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unlimited SALT deductions are back

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  • #16
    the TCJA was actually dead in the House initially because not enough Republican congressmen from blue states would back a bill that killed SALT. But then, Tom MacArthur, a Republican from central New Jersey (so his constituents were impacted) came up with the compromise to limit the SALT deduction to $10k. That compromise was enough to get other blue state Republican congressmen to get on board and it passed the house. MacArthur lost his bid for re-election in his Republican-leaning district in 2018

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    • #17
      Originally posted by xraygoggles View Post

      Exactly. All the blue states make up the majority of tax revenue given to the federal govt. So in essence, most red states are moochers from the federal tax pool.

      It makes sense that states that have high taxpayers be allowed to get some discount on their federal taxes. The only reason SALT was capped was that they needed to find a way to pay for that horrible TCJA, and Trump wanted to screw over blue states that didn't vote for him. So this is one of the things they did to be able to pass the law.
      Hmmm, I live in MD, which is both blue and high tax so I’d like to agree with you but I don’t think your argument is well founded. People in blue states pay high federal taxes because they have high earnings subject to federal taxes. They pay high state income taxes because their state governments tax them heavily (although the net burden is not much different when property and sales taxes are included) to provide services. The two are unrelated. Logically there should be no federal tax deduction for state and local taxes in our federal system. Even if the tax systems preserves a deductibility for SALT, it is still a distortion for federal taxpayers to subsidize the high government spending of blue state government. If blue state leaders want a lower burden on their citizens they should reduce spending and taxes.

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      • #18
        Originally posted by Gamma Knives View Post

        Connecticut, Louisiana, Maryland, New Jersey, Oklahoma, Rhode Island and Wisconsin are the states that currently allow. Wanted to point that out before all the California folks get too excited.
        Sigh, yeah, I read about this last week and briefly got excited. Hoping California passes this soon.

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        • #19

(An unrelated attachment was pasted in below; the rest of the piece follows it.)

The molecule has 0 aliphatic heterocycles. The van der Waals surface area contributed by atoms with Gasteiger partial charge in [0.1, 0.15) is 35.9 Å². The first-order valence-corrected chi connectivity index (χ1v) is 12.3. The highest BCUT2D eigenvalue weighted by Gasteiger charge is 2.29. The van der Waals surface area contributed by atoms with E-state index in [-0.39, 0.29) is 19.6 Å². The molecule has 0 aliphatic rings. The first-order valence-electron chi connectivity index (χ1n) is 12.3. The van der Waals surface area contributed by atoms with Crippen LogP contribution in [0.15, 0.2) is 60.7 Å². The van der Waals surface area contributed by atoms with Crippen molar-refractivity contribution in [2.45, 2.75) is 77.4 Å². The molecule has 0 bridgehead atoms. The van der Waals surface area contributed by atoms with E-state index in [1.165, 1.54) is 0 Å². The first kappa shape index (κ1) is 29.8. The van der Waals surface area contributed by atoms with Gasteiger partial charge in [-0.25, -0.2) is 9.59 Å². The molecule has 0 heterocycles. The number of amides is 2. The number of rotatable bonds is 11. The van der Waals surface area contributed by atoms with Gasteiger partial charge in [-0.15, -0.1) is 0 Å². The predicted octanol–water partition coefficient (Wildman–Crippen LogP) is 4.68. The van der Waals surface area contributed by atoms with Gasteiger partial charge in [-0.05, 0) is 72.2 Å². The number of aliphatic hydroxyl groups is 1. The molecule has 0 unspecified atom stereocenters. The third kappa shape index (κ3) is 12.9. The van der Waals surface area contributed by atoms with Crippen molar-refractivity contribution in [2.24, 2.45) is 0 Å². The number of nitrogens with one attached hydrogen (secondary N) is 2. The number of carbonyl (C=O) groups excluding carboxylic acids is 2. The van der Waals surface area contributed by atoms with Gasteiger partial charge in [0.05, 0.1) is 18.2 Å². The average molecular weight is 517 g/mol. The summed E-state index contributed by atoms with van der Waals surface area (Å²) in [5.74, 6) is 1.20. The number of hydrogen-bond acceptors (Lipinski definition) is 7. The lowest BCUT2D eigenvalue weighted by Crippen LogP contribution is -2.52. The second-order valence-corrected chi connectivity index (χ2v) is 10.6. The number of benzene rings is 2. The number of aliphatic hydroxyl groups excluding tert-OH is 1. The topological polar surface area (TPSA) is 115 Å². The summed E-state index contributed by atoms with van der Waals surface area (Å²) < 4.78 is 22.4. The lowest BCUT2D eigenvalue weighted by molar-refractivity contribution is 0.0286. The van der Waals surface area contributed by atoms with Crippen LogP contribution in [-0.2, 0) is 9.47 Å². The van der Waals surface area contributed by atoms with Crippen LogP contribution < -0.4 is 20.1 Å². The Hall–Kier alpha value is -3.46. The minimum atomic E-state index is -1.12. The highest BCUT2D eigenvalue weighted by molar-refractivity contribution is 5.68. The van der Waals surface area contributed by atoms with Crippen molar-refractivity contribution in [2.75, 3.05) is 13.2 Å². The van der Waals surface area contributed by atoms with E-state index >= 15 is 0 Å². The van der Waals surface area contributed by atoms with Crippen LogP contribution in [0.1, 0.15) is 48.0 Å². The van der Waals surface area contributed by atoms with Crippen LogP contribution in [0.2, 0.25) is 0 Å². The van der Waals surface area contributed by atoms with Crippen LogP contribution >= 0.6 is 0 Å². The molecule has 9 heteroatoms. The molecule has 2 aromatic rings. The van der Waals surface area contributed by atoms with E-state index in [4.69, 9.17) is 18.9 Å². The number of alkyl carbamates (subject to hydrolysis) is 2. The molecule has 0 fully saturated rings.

Originally posted by Larry Ragman View Post

          Hmmm, I live in MD, which is both blue and high tax so I’d like to agree with you but I don’t think your argument is well founded. People in blue states pay high federal taxes because they have high earnings subject to federal taxes. They pay high state income taxes because their state governments tax them heavily (although the net burden is not much different when property and sales taxes are included) to provide services. The two are unrelated. Logically there should be no federal tax deduction for state and local taxes in our federal system. Even if the tax systems preserves a deductibility for SALT, it is still a distortion for federal taxpayers to subsidize the high government spending of blue state government. If blue state leaders want a lower burden on their citizens they should reduce spending and taxes.
          Oh, I'm not saying it's a good thing for most people; it's not. It disproportionately helps the top income brackets, that's true.

          However, your statement "it is still a distortion for federal taxpayers to subsidize the high government spending of blue state government" is kinda arbitrary, isn't it? Can't I make a similar argument about taxpayers (especially those that don't own a house, are unmarried, and with no kids, like me) subsidizing anyone that has a house (via mortgage interest ded.), anyone that has kids (child tax credit), anyone that is married (lower tax brackets), etc.

          I suppose one can make the claim that these aforementioned tax breaks are incentives by the govt to do certain things which will help stabilize society as a whole (get married, have kids and buy a house). A similar argument could be made for SALT deduction for wealthy blue states: stay in this high-tax but dynamic environment and you (and ur biz) will get a tax break. It's just how you look at it.